- You must have a HACCP plan that, at a minimum, lists the critical limits that must be met to comply with 21 CFR 123.6(c)(3). A critical limit is defined in 21 CFR Part 123.3(c) as “the maximum or minimum value to which a physical, biological, or chemical parameter must be controlled at a critical control point to prevent, eliminate, or reduce to an acceptable level the occurrence of the identified food safety hazard”. However, your firm’s HACCP plan for your cold-smoked vacuum packed salmon entitled, “Ready to Eat Seafood Products” lists critical limits “For each Preventive Measure” at the critical control point of “Brining” that is not adequate to control “Clostridium botulinum toxin formation in finished product”.
Your HACCP plan for cold-smoked, vacuum packed salmon, entitled “Ready to Eat Seafood Products” lists critical limits at the “Brining” critical control point as follows:
- “Proper brine concentration or mixture.”
- “***Weight of fish per standard volume of brine not to exceed 660#.”
- “***Proper time in brine or mixture.”
The critical limits do not specify a value or minimum/maximum parameters to be monitored to ensure control of the identified hazard of Clostridium botulinum toxin formation in the finished product.
- You must adequately monitor sanitation conditions and practices during processing to comply with 21 CFR 123.11(b). However, your firm did not monitor the condition and cleanliness of food contact surfaces, the prevention of cross-contamination from insanitary objects, the protection of food, food packaging material, and food contact surfaces from adulteration with sufficient frequency to ensure control as evidenced by:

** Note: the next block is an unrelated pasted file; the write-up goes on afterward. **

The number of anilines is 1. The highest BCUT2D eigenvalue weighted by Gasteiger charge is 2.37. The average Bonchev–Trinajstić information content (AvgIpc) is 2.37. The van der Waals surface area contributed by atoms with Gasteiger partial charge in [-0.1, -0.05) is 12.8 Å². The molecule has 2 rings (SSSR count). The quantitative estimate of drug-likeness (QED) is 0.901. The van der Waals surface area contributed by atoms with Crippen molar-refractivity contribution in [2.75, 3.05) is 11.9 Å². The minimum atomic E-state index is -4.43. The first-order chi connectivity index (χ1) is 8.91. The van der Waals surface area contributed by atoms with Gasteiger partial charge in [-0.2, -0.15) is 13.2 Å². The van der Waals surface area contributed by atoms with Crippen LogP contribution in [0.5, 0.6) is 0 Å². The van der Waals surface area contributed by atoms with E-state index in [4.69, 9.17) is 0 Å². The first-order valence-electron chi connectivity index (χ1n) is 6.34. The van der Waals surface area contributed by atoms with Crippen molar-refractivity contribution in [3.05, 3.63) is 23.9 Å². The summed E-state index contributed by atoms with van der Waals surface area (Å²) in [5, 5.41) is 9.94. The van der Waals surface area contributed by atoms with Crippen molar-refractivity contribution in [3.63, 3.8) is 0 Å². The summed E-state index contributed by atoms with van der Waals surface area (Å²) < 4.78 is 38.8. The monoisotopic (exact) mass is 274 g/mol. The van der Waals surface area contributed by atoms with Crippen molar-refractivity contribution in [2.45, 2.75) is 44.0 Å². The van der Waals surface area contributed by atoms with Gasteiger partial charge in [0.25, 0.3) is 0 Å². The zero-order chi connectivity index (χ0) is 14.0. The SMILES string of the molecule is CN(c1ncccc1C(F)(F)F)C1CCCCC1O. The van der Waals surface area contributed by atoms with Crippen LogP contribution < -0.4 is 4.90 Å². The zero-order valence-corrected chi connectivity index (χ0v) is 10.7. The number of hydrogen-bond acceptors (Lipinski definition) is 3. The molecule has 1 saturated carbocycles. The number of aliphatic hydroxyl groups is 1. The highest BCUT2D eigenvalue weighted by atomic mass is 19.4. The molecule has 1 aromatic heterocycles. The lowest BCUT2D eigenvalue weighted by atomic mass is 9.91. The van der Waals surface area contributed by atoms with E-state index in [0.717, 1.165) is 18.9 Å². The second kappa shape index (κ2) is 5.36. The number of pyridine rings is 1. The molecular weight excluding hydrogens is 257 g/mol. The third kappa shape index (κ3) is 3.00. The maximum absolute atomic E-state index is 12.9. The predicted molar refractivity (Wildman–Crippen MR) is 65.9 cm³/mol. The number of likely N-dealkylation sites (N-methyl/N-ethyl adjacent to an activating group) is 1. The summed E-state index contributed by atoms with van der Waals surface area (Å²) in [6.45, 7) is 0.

- Food contact equipment and surfaces were cleaned without a distinct wash step or the use of a detergent cleanser prior to sanitizing.
- Food residues were observed on the equipment after cleaning.
- An employee was observed using a pressurized water spray hose to clean the surface of the floor in the skinning area. Splash debris from the floor was observed landing on and coming into contact with exposed, ready to eat smoked salmon racks that were stored uncovered in the skinning area.
- There was condensate observed dripping from the ceiling surfaces in the finished product slicing area.
- Fish residues were observed on the blade and conveyor surfaces of automatic slicing machines.